Trillium Book Awards Author Reading 2015

Emil Sher's blog

A Loss for Words

Sometimes, a passing comment sticks like a burr. Recently, I bumped into Ralph and his dog as I was walking mine. Ralph’s son, daughter-in-law and granddaughter had visited from out of town. It was the first visit since Ralph had lost his young grandson, one of those one-in-a-million long shots where a child succumbs to a virus that turns deadly. For the family that is the one in the one-in-a-million statistics dissolve in the face of unspeakable sorrow. Ralph noted that there is no word for a parent who loses a child. We speak of widows and orphans but do certain losses elude the grasp of language?

Kickstarting an Idea

The ideas in “The 9th Annual Year in Ideas” from the New York Times Magazine range from the inspiring (“The Advertisement that Watches You” decrying domestic violence) to the practical (“The Kitchen Sink That Puts Out Fires”). For the unpublished, the unproduced, the unsung, one idea is a happy blend of both. Kickstarter is a website that is inspiring because it is so practical.

“At Kickstarter,” author Clive Thompson writes, “creative types post a description of a project they want to do, how much money they need for it and a deadline. If enough people pledge money that the artists reach (or surpass) their financial goals, then everyone is billed, paying in advance as you would for a magazine subscription. For goals that aren’t reached, nobody is charged.

Holden Caulfield Pays Tribute to J.D. Salinger

Given the opportunity, I would have written a heartfelt homage to J.D. Salinger, as others have. But then I received the following and immediately thought, "This is how it should be done." This is a writer (I couldn't find the source) who responded to the call of duty with the best tool at our disposal: our imagination.

Bunch Of Phonies Mourn J.D. Salinger

January 28, 2010

Child's Play

In the course of one week this month I delivered the third draft of a play about wrongful convictions and the first draft of a handful of poems for children. The play, Conviction, is for Studio 180, a company that has gained a reputation for staging dynamic works that probe political and social issues. The poems — all about ocean-faring vessels — are for Chirp, the “See and Do, Laugh and Learn” magazine recommended for children ages 3 – 6. And so it is that, on any given morning, I might find myself in the company of a beleaguered man accused of sexually assaulting his 4-year old niece and with a droopy-eyed tugboat by the afternoon.

Cutting Paul Quarrington Down to Size

It is said that Phil Spector, the infamous producer of over 25 Top-Forty hits during the 1960s, found the title for one of his best-selling songs (No.1 in 1958) on his father’s gravestone: To Know Him is To Love Him. Like many in the arts community, I mourned the loss of Paul Quarrington, who was as versatile a writer as they come: novelist, screenwriter, playwright, author, songwriter (and musician, to boot). I didn’t know Paul well but knew him well enough to offer a spin on Spector’s song title: to edit him is to know him.

Windows within Windows

Our daily routine begins between 6:30 and 7:00 a.m. and lasts about half an hour. We take a familiar route through empty neighbourhood streets, the comforting silence part of the early-morning rhythm. Despite the incessant tugging at his leash — there is precious little in our dog’s life that doesn’t warrant a sniff — there is something meditative about walking a dog, even when the walk includes a boulevard as busy as Danforth Avenue. Our stretch of the Danforth includes two bookstores, and to gaze into a bookstore window is to remove oneself, however fleetingly, from the here-and-now, to ponder an alternative world, time or place.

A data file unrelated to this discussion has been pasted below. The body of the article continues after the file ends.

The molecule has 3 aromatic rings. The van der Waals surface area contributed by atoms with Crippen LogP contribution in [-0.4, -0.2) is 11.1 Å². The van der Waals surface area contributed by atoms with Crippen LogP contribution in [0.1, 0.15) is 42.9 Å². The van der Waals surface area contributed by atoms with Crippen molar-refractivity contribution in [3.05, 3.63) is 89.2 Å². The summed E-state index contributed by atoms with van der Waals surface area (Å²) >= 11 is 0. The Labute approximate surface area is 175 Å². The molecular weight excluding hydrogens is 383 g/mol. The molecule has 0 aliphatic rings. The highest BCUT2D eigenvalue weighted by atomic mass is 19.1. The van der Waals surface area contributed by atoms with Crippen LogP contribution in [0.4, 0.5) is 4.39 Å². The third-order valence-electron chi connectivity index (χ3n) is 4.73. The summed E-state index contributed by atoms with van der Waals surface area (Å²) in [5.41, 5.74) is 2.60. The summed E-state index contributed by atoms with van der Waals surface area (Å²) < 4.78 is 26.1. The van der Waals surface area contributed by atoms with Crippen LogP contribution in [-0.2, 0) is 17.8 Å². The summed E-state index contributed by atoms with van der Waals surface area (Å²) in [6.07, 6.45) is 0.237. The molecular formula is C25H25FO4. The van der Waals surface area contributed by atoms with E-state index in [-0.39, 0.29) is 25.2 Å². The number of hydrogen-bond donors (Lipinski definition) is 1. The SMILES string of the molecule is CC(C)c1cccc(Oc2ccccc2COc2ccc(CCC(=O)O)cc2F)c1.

The Book of Ruth

Earlier this month, Ruth McBride Jordan passed away at her home in Ewing, New Jersey at the age of 88. It is tempting to say the unconventional path she tread is the stuff of fiction but, in truth, it is the backbone of an acclaimed work of non-fiction. Although she is not an author, Jordan can lay claim to half of the narrative that is The Color of Water, James McBride’s tribute to his white mother.


There is a scene in Julie & Julia (based on the book of the same name) where Julia Child is considering variations of a title for what would become a seminal cookbook. Her editor, Judith Jones, takes the task very seriously. Child, at least as she’s portrayed by Meryl Streep, doesn’t seem terribly concerned, as if to say, “It’s only a title.” Jones knew better, and Mastering the Art of French Cooking would grace the cover of Childs’s classic through countless printings.

How Does it End?

Years ago, an author (I believe it was Russell Banks) recounted a conversation he had had with another author (it might have been Joyce Carol Oates). When Joyce heard Russell had begun to write a new novel, she asked: “Have you written the ending yet?” Apparently, Ms. Oates knows how a book will end while she’s still crafting the beginning. The gist of the story isn’t about specific authors (I may be wrong on both counts)as it is about a specific truth: many a storyteller weaves a story’s end while the threads of the story lay in a tangled heap at her feet.

The Ugly Side of Haiti

The images are apocalyptic, the destruction almost too great to fathom. It is telling that our immediate terms of reference are often Hollywood films. “It’s just like a movie,” we say in the wake of the hell that is Haiti. The before-and-after photographs of the collapsed Presidential Palace — the second floor a missing wedding-cake tier — conjure up images of computer-generated special effects: now you see it, now you don’t.

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